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Why Not Volunteer to Help Kids?

Why Not Volunteer to Help Kids?

Sadly, some children suffer in situations of abuse or neglect. The Mississippi Department of Child Protection Services investigates all such reports and, if verified, brings these cases before the Youth Court judge. That is when CASA of Harrison County steps in.

Court Appointed Special Advocates (CASA) volunteers are assigned by the Youth Court judge to serve as advocates for the child. Part of the national CASA organization, the local branch has helped over 2,000 children in Harrison and Stone Counties.

“Volunteer advocates and staff will be assigned to a child in foster care or at risk of being removed from their home,” explained Tiffany Dillard, CASA’s Executive Director. “Once assigned, the volunteer advocates for that child until they are returned to their home, adopted or placed with another caretaker. This can take up to two years or more, and throughout the time, even if the foster homes and the MDCPS [MS Dept. of Child Protective Services] agents change, the CASA volunteer remains the same, providing the child with a beacon of consistency.”

Based on CASA’s national model, advocacy only ends when the case is closed and the child is finally in a safe, permanent home. The primary goal is reunification with parents. If this isn’t possible, the next step is to find a relative who can care for the child permanently. Only failing those two options does adoption become the final solution.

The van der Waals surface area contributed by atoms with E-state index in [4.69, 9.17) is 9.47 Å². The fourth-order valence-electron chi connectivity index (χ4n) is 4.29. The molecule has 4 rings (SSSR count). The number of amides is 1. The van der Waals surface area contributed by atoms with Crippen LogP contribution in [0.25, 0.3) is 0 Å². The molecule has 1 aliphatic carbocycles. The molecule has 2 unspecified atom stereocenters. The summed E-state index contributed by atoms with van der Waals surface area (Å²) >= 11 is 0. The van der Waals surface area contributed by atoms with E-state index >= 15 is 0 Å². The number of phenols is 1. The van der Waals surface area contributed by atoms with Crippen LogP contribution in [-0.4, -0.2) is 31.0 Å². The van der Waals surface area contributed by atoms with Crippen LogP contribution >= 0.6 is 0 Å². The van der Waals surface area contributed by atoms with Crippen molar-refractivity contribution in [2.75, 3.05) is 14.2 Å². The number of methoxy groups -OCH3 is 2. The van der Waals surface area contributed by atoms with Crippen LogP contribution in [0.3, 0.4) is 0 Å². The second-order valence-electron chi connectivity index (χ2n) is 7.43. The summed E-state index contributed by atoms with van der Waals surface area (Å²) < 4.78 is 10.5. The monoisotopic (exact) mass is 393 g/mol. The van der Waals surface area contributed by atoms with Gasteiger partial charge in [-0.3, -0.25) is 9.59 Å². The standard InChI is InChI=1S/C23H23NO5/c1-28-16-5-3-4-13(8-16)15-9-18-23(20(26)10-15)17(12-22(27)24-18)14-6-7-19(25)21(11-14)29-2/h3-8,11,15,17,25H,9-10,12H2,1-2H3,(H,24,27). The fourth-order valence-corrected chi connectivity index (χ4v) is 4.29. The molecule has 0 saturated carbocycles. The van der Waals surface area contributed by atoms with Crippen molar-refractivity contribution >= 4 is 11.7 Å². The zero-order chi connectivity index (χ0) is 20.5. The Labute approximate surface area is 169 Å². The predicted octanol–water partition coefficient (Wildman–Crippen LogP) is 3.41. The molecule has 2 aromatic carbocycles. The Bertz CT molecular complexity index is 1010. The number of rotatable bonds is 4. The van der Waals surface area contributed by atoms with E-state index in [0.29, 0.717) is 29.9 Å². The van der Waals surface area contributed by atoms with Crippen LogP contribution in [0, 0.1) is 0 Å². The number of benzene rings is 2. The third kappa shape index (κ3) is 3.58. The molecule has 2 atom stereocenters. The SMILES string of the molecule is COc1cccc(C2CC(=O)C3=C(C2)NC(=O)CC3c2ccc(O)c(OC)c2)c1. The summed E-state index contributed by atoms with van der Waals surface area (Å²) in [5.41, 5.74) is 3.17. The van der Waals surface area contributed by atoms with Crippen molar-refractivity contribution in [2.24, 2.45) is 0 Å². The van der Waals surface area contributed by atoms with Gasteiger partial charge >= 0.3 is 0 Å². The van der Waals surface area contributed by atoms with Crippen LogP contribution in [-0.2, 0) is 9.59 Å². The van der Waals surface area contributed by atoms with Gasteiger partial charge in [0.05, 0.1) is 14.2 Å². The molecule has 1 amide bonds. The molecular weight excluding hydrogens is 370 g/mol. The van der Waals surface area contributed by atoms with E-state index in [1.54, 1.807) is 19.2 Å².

CASA has a staff of six to recruit volunteers. All prospective volunteers must go through intensive screening. Once accepted, there’s 34 hours of training before they qualify as a sworn-in CASA advocate. 

“At this time,” Dillard explained, “CASA is in dire need of volunteer advocates. We have 32 children in need of advocates that are waiting for someone to help change their story of abuse and trauma to one of hope and healing.”

A nonprofit private organization, CASA has relied on funding from the Victims of Crime Act (VOCA). These funds come from restitution paid by those convicted of crimes, such as DUI convictions. Unfortunately, with COVID-19, these prosecutions have been reduced, resulting in CASA’s funds being drastically cut this year.

Those wishing to volunteer or donate may call (228)865-7078, visit the website, or send email to

“Helping abused children and their families is a community effort,” Dillard stressed.

She mentioned several local charities that aid CASA. The Junior Auxiliary of Gulfport helps find resources for foster children when a need is identified. Elijah’s Closet states its mission is to assist families with children in — or at risk of going into — foster care. Clothing and furniture from this charity have been invaluable in assisting CASA’s needs. Even the Girl Scouts contribute.

“We refer to ourselves as the pathway to hope,” Dillard said.

Philip L. Levin, MD is a Coast-based physician and writer. He is the author of numerous award-winning stories and poems, many nonfiction articles, and eight published books, including two children’s books.

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